First Painted Hero and Last Painted Hero are synthetic metrics that show you when the first and last pieces of critical content are painted in the browser. These are composite metrics for the Hero Rendering Times:

max(h1, (biggest_img || bg_img))

These composite metrics are computed by taking the minimum and maximum of the largest text time ("h1") and the biggest IMG time (or biggest background image if biggest IMG doesn't exist).

Hero Element Timing – which is based on the Hero Element Timing API – lets you select and annotate specific hero elements on your pages, such as search boxes, image carousels, and blocks of text. Right now, if you're a SpeedCurve user, you can follow the instructions in the API spec to annotate your pages, and see the results in your SpeedCurve results. (As a bonus, when browsers inevitably catch up and adopt the spec, you'll be ahead of the game.)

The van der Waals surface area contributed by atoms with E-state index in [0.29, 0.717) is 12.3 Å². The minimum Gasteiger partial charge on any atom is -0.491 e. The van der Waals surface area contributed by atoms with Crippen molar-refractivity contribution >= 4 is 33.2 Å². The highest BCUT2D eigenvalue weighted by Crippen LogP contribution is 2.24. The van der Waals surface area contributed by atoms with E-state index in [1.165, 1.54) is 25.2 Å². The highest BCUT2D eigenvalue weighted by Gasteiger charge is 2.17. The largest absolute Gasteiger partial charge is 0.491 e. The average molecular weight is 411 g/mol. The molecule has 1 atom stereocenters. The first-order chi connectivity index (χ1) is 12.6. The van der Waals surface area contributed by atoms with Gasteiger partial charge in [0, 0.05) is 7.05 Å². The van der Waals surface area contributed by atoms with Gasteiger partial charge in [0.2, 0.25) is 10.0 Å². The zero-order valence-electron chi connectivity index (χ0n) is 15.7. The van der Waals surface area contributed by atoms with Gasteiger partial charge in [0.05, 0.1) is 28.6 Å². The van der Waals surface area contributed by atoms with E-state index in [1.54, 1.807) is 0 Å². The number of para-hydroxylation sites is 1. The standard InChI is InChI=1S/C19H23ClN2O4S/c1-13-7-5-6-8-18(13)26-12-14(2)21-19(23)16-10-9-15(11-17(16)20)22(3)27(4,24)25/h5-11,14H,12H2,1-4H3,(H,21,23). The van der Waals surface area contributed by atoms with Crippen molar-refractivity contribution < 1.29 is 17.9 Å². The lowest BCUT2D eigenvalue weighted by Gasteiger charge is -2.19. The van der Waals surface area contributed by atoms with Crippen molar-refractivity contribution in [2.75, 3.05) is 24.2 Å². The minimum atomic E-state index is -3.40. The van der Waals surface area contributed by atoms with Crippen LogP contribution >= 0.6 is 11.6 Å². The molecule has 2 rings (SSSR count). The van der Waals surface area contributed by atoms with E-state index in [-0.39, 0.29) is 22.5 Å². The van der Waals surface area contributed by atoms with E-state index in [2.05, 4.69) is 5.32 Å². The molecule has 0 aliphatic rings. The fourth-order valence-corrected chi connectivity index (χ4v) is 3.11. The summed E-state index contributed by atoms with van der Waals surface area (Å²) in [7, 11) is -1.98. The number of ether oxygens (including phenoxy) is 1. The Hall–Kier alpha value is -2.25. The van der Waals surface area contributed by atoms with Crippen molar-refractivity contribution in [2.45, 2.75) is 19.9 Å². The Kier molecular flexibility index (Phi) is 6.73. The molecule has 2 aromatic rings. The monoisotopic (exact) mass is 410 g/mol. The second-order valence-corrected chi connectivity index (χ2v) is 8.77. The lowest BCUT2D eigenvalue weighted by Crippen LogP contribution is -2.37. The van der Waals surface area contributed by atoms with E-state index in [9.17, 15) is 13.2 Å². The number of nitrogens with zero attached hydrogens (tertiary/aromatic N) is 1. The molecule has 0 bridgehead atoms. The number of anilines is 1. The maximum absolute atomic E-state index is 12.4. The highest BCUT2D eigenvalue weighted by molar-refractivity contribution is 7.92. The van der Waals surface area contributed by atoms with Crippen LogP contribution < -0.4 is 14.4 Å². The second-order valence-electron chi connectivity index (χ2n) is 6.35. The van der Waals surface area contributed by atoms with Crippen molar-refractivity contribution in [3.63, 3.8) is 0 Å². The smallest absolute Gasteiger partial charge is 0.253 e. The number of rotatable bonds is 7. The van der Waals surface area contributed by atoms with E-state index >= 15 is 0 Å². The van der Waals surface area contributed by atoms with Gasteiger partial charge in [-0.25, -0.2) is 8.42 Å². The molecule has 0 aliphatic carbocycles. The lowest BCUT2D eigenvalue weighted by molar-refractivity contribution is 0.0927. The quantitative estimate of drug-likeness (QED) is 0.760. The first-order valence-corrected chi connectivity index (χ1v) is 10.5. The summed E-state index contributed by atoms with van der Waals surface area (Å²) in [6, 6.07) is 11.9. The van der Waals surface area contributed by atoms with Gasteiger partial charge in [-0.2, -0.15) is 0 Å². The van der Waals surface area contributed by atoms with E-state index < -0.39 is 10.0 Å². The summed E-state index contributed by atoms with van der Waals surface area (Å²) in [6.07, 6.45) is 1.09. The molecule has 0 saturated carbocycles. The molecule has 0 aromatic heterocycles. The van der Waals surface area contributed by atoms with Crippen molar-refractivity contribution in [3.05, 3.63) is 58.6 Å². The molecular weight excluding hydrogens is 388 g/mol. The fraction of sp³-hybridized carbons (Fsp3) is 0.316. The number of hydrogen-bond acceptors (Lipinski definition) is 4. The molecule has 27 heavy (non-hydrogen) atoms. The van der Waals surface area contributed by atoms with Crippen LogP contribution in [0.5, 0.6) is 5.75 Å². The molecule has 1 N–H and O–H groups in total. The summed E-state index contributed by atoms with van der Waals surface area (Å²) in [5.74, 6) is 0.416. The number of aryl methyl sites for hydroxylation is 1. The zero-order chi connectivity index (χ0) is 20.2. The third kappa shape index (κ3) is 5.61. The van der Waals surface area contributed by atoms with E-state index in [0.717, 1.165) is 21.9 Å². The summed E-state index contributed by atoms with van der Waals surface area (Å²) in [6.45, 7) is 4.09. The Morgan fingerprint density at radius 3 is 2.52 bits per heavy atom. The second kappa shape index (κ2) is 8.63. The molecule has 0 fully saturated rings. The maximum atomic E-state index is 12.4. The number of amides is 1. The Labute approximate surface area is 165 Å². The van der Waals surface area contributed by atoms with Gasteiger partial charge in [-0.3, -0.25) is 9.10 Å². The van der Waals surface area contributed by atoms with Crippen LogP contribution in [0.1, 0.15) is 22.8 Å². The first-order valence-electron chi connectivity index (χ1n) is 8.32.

HTML Size (Synthetic and LUX)

In LUX, this is the size of the HTML document based on the transferSize property from the Resource Timing spec. 

Image ATF Requests (LUX)

This is the number of images that are in the browser's viewport. 

Inline Style/JS Size (Synthetic and LUX)

This is the uncompressed size of all inline <style> and <script> tags in the page at the beginning of the window load event (onload). It only includes content inside the tags, i.e. <script src="page.js"></script> does not count towards the size, whereas <script>alert("hello")</script> has a size of 14 bytes.

Interaction (IX) Metrics (LUX)